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Clark Aldrich is an education technology thought leader – the author of five books and developer of patent and award-winning projects. He currently builds custom Short Sims for organizations using a revolutionary methodology he has pioneered or helps them build their own, through www.shortsims.com. He is also the host of an audio series called Education X Media (www.edbymedia.com) about evolving pedagogy in academics, corporations, and the military. Clark has just released a few chapters from his newest book, on the topic of Short Sims, at shortsims.com/handbook.
An average day for Clark consists of constructing shorts Sims for various clients and so his goal is to always have a bunch of very different clients, everything from military to academic and non-profits. This consists of interviewing subject matter experts, taking notes, scaffolding out sims and creating them.
One of Clark’s favorite failures is one time he had a very large organization and they wanted him to create a custom leadership simulation for them. Clark tried to make it as much like a computer game in terms of graphics, animation and underlying algorithms but, as a result of that decision, the process ended up taking a lot longer than it should have and cost more for him and the client and the effect was never as good as he had hoped it was.
An early success story of Clark’s was the design of a product called ‘virtual leader’, one of his most famous simulations as well as the highest number of people that have played it. He wanted to create a leadership simulation that was fully game-like and so got a team together and they created 30,000 lines of code, got some game animators and it took a year of incredibly hard work, even working on Christmas morning and his birthday to create it.
This led to a great product and they were able to deploy it in a bunch of different environments including the military but also corporations and academics. It won a bunch of awards and made a lot of money, for Clark a great success.
Clark hands this success to perseverance, in his words “we bit off more than we could chew by a long shot… as a team, we just stuck it out and would not accept failure”. They brought on some insanely talented people from the programming side and from the computer animation side. Having access to some real world-class talent who are able to take some time out of their real schedule made all the difference for them if any of 7 or 8 different people who are involved in it were not committed, Clark thinks, it would have failed.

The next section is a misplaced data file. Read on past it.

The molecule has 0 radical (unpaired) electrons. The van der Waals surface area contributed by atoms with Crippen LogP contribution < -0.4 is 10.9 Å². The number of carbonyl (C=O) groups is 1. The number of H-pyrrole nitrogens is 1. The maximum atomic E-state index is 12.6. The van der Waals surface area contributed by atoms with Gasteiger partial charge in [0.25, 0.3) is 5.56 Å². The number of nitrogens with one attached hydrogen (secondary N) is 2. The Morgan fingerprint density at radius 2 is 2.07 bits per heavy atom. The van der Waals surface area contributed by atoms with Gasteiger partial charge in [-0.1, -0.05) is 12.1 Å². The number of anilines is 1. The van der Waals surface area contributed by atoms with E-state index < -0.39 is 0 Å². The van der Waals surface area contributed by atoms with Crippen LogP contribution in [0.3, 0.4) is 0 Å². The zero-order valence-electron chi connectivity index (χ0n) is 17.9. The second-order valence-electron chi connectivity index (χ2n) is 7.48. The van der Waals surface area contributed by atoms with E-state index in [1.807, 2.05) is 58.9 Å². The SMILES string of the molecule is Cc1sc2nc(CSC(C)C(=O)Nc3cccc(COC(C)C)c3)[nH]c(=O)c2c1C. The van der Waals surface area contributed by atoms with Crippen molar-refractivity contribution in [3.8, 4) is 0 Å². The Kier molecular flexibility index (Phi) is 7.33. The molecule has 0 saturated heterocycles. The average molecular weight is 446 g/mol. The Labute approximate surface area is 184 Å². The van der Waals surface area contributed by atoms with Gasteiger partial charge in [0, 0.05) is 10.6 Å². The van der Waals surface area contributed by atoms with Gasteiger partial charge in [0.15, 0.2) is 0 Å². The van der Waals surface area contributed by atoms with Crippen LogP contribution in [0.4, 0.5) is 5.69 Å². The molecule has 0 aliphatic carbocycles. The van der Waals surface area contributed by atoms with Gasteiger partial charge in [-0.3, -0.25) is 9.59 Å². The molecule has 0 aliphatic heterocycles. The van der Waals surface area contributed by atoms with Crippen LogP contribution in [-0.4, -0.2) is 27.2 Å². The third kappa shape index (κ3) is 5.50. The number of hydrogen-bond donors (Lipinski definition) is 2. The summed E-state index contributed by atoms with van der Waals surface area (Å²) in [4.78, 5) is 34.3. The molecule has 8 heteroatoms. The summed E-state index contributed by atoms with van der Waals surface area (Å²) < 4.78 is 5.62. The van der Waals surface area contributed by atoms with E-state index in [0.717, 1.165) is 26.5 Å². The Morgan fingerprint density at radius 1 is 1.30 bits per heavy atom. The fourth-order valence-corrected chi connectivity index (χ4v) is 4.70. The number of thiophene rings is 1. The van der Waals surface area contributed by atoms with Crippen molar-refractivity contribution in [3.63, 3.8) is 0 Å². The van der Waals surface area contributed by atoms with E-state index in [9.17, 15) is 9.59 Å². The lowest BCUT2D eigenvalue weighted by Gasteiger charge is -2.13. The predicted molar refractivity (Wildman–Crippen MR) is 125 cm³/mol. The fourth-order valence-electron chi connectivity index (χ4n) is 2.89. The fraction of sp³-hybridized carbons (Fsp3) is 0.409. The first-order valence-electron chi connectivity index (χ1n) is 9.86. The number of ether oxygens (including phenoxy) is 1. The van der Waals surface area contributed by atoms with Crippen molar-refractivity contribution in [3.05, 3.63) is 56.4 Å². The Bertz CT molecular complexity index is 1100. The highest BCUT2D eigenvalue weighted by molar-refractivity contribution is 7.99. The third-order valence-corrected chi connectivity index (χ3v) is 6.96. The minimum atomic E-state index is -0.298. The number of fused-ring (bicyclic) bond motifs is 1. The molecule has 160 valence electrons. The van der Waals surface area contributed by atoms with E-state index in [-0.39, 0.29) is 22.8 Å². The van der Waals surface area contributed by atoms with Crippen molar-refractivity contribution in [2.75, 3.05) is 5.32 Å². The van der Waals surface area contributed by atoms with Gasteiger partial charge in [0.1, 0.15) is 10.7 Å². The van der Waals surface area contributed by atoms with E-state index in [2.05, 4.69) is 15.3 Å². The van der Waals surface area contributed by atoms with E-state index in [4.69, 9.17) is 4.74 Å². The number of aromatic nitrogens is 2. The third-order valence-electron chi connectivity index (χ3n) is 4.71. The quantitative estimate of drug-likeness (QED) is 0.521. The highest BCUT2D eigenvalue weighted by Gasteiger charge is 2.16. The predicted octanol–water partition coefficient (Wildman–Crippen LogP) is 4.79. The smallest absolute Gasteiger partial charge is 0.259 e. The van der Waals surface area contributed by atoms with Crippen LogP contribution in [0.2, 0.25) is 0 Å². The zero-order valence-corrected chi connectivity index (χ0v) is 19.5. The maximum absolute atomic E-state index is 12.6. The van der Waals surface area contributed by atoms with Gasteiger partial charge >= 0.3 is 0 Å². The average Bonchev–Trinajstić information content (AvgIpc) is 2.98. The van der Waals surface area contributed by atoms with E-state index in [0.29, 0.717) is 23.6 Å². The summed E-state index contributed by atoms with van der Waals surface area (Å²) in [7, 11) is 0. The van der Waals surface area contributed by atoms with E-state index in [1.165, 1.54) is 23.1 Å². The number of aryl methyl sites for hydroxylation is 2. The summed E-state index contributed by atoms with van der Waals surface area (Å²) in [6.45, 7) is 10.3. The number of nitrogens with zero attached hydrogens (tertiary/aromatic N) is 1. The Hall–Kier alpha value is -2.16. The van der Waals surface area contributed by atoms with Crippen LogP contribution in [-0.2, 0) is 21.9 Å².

Clark’s favorite game technique is learning curve in level design. “How do you create a sim where the first level, the first time someone sits down is self-evident in terms of how to play? The second level is a tiny bit harder, the third level a tiny bit harder. Every single time we’re just slowly expanding peoples skill, slowly allowing them to become more and more comfortable” He thinks this is an incredibly powerful technique from the computer game world that we need to apply to educational content.
One of Clark’s favorite practices is creating short simulations or a “simulation of your simulation”. By creating an interactive storyboard of a game it means you don’t have to make the triple-a game, which is incredibly expensive and hard to change once you’ve built it, and you can take your interactive storyboards and then try that with audiences meaning you know if they love it and you’re on the right track to make a full game. He thinks this is a productive first step, you can create the graphics on powerpoint, you can use clip art and you can do it in a short time by yourself with no fundraiser.
Clark would recommend Peter Shea to be on the podcast, who is a very deep thinker when it comes to educational experiences and trying to figure out the right path for education. One book Clark wrote is ‘unschooling rules’ which is trying to deconstruct the school experience and rebuild it from elements that exist today as opposed to 100’s of years ago. Peter is a colleague of mine who plays with ‘what is the shape of content going to be in the future’.
Clark probably spent 30 years of his life just reading but over time the format itself became increasingly frustrating for him and now prefers to consume most of his content through podcasts, even the book he last wrote was written more as a reference book to not be in the linear style.
In Clark’s opinion, his superpower is “trying to distill something to its essence” one example he gave was when he was building for the Gates Foundation, making some open-source textbooks on economics, the question was about demand curve. “How do you take a demand curve and help people learn?”. In Clark’s opinion by creating the right experience you don’t have to teach anything; you don’t have to say it. After 5 minutes of playing it you know, you’ve created demand curve and it becomes incredibly self-evident what a demand curve is.
Clark’s last piece of advice is just to go and get a lot of experience under your belt as well as using the short sim approach to test your ideas. Put yourself in as many situations as possible and deal with as many problems as possible. Build all your skills and understand as much as possible.
Clark [at] shortsims [dot] com is Clark’s email and that’s the best place to get a hold of him. You can also go to the web page www.shortsims.com.
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